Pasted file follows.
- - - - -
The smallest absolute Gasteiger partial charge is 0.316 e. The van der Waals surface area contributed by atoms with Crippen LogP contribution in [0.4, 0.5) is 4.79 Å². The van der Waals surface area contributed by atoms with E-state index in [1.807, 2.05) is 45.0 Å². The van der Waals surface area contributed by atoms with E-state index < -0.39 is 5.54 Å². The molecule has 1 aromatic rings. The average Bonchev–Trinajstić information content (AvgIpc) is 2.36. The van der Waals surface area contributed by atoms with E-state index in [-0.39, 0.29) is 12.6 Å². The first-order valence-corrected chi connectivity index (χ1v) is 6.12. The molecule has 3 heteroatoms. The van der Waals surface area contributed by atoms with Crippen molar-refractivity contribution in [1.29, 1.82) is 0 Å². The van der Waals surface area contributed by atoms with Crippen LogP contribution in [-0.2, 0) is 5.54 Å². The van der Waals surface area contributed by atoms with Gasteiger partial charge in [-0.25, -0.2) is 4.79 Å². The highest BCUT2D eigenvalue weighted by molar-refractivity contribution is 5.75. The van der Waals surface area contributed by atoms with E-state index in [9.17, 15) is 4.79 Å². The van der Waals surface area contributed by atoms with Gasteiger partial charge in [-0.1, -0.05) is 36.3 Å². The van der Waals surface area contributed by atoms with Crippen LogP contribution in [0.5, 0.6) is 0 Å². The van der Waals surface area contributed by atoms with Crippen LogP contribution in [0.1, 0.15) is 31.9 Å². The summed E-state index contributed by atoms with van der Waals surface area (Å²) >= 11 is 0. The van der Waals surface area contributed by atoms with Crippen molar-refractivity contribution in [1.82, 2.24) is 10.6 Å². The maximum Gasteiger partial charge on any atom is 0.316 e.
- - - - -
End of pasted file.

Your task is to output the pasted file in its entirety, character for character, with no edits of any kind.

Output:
The smallest absolute Gasteiger partial charge is 0.316 e. The van der Waals surface area contributed by atoms with Crippen LogP contribution in [0.4, 0.5) is 4.79 Å². The van der Waals surface area contributed by atoms with E-state index in [1.807, 2.05) is 45.0 Å². The van der Waals surface area contributed by atoms with E-state index < -0.39 is 5.54 Å². The molecule has 1 aromatic rings. The average Bonchev–Trinajstić information content (AvgIpc) is 2.36. The van der Waals surface area contributed by atoms with E-state index in [-0.39, 0.29) is 12.6 Å². The first-order valence-corrected chi connectivity index (χ1v) is 6.12. The molecule has 3 heteroatoms. The van der Waals surface area contributed by atoms with Crippen molar-refractivity contribution in [1.29, 1.82) is 0 Å². The van der Waals surface area contributed by atoms with Crippen LogP contribution in [-0.2, 0) is 5.54 Å². The van der Waals surface area contributed by atoms with Gasteiger partial charge in [-0.25, -0.2) is 4.79 Å². The highest BCUT2D eigenvalue weighted by molar-refractivity contribution is 5.75. The van der Waals surface area contributed by atoms with E-state index in [9.17, 15) is 4.79 Å². The van der Waals surface area contributed by atoms with Gasteiger partial charge in [-0.1, -0.05) is 36.3 Å². The van der Waals surface area contributed by atoms with Crippen LogP contribution in [0.5, 0.6) is 0 Å². The van der Waals surface area contributed by atoms with Crippen LogP contribution in [0.1, 0.15) is 31.9 Å². The summed E-state index contributed by atoms with van der Waals surface area (Å²) >= 11 is 0. The van der Waals surface area contributed by atoms with Crippen molar-refractivity contribution in [1.82, 2.24) is 10.6 Å². The maximum Gasteiger partial charge on any atom is 0.316 e.